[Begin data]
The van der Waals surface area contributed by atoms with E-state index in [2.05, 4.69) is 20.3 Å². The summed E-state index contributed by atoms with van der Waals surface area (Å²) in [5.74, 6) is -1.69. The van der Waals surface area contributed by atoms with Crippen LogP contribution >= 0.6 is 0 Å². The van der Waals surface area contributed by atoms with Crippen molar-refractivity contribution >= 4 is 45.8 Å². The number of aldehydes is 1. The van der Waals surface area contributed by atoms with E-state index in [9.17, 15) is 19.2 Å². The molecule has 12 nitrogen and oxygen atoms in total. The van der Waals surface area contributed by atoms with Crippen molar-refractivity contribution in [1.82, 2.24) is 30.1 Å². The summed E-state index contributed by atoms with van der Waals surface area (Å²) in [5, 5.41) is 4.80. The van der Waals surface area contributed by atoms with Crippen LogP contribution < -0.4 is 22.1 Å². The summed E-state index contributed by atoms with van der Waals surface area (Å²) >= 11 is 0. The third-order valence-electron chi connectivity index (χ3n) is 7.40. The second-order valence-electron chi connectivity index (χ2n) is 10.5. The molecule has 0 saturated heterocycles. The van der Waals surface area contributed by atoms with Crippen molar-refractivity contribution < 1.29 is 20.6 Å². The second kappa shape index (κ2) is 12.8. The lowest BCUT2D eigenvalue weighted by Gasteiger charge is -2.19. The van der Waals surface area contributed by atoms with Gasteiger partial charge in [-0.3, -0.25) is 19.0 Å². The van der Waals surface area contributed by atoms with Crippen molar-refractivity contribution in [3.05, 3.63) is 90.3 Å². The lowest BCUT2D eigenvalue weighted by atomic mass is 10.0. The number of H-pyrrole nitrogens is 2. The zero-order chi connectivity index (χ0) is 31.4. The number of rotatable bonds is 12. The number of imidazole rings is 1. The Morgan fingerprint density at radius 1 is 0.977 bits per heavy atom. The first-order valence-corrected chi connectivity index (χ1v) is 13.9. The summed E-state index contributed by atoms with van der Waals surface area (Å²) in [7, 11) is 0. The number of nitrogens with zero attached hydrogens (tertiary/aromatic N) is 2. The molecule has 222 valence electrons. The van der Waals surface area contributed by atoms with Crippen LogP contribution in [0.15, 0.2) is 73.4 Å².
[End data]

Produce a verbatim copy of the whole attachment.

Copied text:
The van der Waals surface area contributed by atoms with E-state index in [2.05, 4.69) is 20.3 Å². The summed E-state index contributed by atoms with van der Waals surface area (Å²) in [5.74, 6) is -1.69. The van der Waals surface area contributed by atoms with Crippen LogP contribution >= 0.6 is 0 Å². The van der Waals surface area contributed by atoms with Crippen molar-refractivity contribution >= 4 is 45.8 Å². The number of aldehydes is 1. The van der Waals surface area contributed by atoms with E-state index in [9.17, 15) is 19.2 Å². The molecule has 12 nitrogen and oxygen atoms in total. The van der Waals surface area contributed by atoms with Crippen molar-refractivity contribution in [1.82, 2.24) is 30.1 Å². The summed E-state index contributed by atoms with van der Waals surface area (Å²) in [5, 5.41) is 4.80. The van der Waals surface area contributed by atoms with Crippen LogP contribution < -0.4 is 22.1 Å². The summed E-state index contributed by atoms with van der Waals surface area (Å²) >= 11 is 0. The third-order valence-electron chi connectivity index (χ3n) is 7.40. The second-order valence-electron chi connectivity index (χ2n) is 10.5. The molecule has 0 saturated heterocycles. The van der Waals surface area contributed by atoms with Crippen molar-refractivity contribution < 1.29 is 20.6 Å². The second kappa shape index (κ2) is 12.8. The lowest BCUT2D eigenvalue weighted by Gasteiger charge is -2.19. The van der Waals surface area contributed by atoms with Gasteiger partial charge in [-0.3, -0.25) is 19.0 Å². The van der Waals surface area contributed by atoms with Crippen molar-refractivity contribution in [3.05, 3.63) is 90.3 Å². The lowest BCUT2D eigenvalue weighted by atomic mass is 10.0. The number of H-pyrrole nitrogens is 2. The zero-order chi connectivity index (χ0) is 31.4. The number of rotatable bonds is 12. The number of imidazole rings is 1. The Morgan fingerprint density at radius 1 is 0.977 bits per heavy atom. The first-order valence-corrected chi connectivity index (χ1v) is 13.9. The summed E-state index contributed by atoms with van der Waals surface area (Å²) in [7, 11) is 0. The number of nitrogens with zero attached hydrogens (tertiary/aromatic N) is 2. The molecule has 222 valence electrons. The van der Waals surface area contributed by atoms with Crippen LogP contribution in [0.15, 0.2) is 73.4 Å².